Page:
- Employees engage in both the solution and the
- Training is used to build knowledge after employees
have made the personal decision to support the change.
- Resistance is identified and dealt with early in the
- Senior leaders demonstrate their own and the
organization's commitment to the change.
- Communications are segmented and customized for
different audiences, answering the questions that they
- Momentum is built throughout different areas and
levels within the organization.
- Changes are less painful to the organization and to
- A coalition of support among senior leaders and
managers creates momentum throughout the organization.
- Probability of meeting project objectives is
- The organization begins to build a history of
successful change, creating a better 'backdrop' for the
next change initiative.
Feedback from the change management community:
Add your comments
What can happen if change is NOT managed?
What can happen if change is
"Failure to meet financial objectives of the project
and to failure to realize non-financial business benefits
(e.g. best practice processes, full utilization of IT
capability being delivered, internal operational
excellence)." - Gail
"A context is
created for future change failure. People may stop believing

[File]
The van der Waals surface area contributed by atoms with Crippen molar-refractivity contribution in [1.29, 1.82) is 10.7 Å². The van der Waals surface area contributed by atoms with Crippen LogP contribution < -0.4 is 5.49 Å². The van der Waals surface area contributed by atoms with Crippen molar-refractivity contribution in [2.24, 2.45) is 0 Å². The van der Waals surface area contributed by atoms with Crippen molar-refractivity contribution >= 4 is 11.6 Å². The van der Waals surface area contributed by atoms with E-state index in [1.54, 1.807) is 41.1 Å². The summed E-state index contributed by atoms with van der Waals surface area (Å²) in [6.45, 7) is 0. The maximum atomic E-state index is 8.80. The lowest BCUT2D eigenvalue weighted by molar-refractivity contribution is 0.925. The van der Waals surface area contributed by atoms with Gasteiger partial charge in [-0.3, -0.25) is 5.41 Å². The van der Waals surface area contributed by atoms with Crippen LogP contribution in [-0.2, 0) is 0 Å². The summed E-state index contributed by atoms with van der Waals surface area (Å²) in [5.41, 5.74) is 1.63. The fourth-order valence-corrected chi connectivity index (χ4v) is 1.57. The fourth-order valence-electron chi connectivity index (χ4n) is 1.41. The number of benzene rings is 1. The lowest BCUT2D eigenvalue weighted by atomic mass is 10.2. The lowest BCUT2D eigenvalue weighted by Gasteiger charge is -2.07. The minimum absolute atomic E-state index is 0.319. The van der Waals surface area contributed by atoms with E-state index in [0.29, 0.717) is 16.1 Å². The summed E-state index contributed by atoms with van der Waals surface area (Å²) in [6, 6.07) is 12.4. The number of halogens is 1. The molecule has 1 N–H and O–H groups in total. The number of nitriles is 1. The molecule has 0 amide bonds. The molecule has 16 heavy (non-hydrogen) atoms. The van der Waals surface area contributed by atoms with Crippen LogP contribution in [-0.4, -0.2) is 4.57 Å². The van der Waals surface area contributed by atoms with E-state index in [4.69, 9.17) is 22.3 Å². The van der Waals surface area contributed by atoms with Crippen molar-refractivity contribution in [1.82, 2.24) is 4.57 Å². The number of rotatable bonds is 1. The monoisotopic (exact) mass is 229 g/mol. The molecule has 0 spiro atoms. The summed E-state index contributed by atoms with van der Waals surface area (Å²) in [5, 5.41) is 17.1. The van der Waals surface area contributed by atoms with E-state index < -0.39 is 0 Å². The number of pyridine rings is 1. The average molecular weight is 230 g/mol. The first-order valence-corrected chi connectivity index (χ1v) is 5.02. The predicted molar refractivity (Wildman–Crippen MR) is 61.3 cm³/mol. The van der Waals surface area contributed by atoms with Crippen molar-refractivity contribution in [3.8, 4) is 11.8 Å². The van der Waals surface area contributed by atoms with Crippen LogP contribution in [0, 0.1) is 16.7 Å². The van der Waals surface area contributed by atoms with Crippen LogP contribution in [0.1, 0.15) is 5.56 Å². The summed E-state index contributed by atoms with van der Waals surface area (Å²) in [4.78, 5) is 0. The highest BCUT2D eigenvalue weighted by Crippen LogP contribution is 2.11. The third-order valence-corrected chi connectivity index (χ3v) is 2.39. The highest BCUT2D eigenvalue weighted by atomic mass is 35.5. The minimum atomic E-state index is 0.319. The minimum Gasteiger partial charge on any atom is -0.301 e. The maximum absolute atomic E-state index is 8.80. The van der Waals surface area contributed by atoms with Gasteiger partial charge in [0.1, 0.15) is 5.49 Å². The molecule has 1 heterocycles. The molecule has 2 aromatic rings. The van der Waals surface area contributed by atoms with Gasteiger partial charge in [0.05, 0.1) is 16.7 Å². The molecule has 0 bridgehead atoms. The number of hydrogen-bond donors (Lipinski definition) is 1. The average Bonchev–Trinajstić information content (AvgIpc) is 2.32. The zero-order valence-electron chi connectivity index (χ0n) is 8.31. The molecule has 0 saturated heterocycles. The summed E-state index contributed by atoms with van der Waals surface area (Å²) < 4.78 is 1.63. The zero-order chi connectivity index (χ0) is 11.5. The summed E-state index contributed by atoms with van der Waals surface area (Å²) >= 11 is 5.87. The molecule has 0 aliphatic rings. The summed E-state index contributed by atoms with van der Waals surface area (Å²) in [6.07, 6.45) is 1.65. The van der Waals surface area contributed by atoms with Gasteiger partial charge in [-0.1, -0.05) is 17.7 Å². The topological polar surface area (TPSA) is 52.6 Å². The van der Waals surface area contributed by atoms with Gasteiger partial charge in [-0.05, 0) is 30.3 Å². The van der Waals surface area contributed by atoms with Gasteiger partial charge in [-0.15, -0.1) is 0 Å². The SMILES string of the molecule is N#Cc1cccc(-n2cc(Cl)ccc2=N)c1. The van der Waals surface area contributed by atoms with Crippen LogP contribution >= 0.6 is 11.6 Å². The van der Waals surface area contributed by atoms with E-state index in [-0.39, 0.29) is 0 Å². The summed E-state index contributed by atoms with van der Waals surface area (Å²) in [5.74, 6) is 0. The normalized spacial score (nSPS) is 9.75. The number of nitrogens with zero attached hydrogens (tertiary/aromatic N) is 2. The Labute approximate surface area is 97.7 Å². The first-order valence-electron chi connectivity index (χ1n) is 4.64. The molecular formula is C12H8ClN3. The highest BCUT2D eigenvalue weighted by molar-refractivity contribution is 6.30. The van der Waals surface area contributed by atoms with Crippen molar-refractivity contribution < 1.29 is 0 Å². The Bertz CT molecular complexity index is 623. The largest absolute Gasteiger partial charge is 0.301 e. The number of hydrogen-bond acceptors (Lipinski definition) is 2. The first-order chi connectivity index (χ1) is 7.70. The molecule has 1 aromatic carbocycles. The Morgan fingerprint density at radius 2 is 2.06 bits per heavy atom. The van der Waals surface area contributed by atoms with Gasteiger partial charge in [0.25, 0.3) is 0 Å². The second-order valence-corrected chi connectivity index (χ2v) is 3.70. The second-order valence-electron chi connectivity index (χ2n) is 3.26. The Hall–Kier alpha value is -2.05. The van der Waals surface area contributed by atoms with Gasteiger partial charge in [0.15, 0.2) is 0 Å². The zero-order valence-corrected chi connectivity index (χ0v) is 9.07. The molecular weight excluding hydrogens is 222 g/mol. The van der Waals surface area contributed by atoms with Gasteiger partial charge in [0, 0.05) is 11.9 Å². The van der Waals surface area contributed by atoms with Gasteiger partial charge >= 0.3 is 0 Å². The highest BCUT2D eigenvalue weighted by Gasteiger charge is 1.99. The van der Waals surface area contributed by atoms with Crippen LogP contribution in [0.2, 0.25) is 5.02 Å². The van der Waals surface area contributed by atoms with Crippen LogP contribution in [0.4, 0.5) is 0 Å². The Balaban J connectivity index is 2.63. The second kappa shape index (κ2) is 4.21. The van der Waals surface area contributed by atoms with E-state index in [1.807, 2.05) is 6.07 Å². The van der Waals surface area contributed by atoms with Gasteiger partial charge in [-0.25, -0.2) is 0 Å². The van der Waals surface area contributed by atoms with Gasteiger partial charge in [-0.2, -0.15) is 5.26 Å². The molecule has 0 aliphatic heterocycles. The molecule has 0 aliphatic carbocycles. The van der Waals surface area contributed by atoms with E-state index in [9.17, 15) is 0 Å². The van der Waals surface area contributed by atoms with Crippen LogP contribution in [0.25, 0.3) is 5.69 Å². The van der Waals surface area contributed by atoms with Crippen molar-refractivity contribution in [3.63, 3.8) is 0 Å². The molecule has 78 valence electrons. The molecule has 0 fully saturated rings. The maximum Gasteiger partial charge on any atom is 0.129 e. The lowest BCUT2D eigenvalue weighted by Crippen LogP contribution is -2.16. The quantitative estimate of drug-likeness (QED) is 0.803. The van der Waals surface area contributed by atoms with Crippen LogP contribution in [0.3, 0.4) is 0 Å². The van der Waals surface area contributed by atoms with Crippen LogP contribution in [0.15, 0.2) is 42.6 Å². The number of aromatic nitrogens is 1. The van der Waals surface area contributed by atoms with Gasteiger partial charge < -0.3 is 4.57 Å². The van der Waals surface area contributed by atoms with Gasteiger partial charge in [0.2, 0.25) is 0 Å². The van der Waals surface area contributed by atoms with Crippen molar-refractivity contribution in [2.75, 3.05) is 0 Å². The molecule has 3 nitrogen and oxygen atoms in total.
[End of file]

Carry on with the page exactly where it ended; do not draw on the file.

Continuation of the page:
in the success of change projects." - Koen
"The change results fail to be sustainable in the
absence of change management." - Debasis
"It will become very difficult for anyone to sign
up for the next process improvement project." - Stephen
"Sensitivity is created to change which results in
a cycle of increased resistance to smaller and smaller
changes." - Amy
"Failure to understand the
'purpose' will definitely cause resistance and lack of
commitment." - Ashiru
"If change is not well managed an organisation will
loose its goodwill, because as production decline due to
employee poor performance customers' need may not be met.
Thus dissatisfied customers will move to the competitors." -
"Employees are 'dug in' and
accustomed to their way." - Joe
"Cut off teams or "cliques" are formed between
employees thus creating divisions within the organization."
"There will be a lack of
confidence in management's capabilities and decisions that
may lead non-compliance and dis-loyalty among employees." -
"When people do not understand why a change is
required, they may accept it, but they do not make a
personal decision to support it. As a result, some change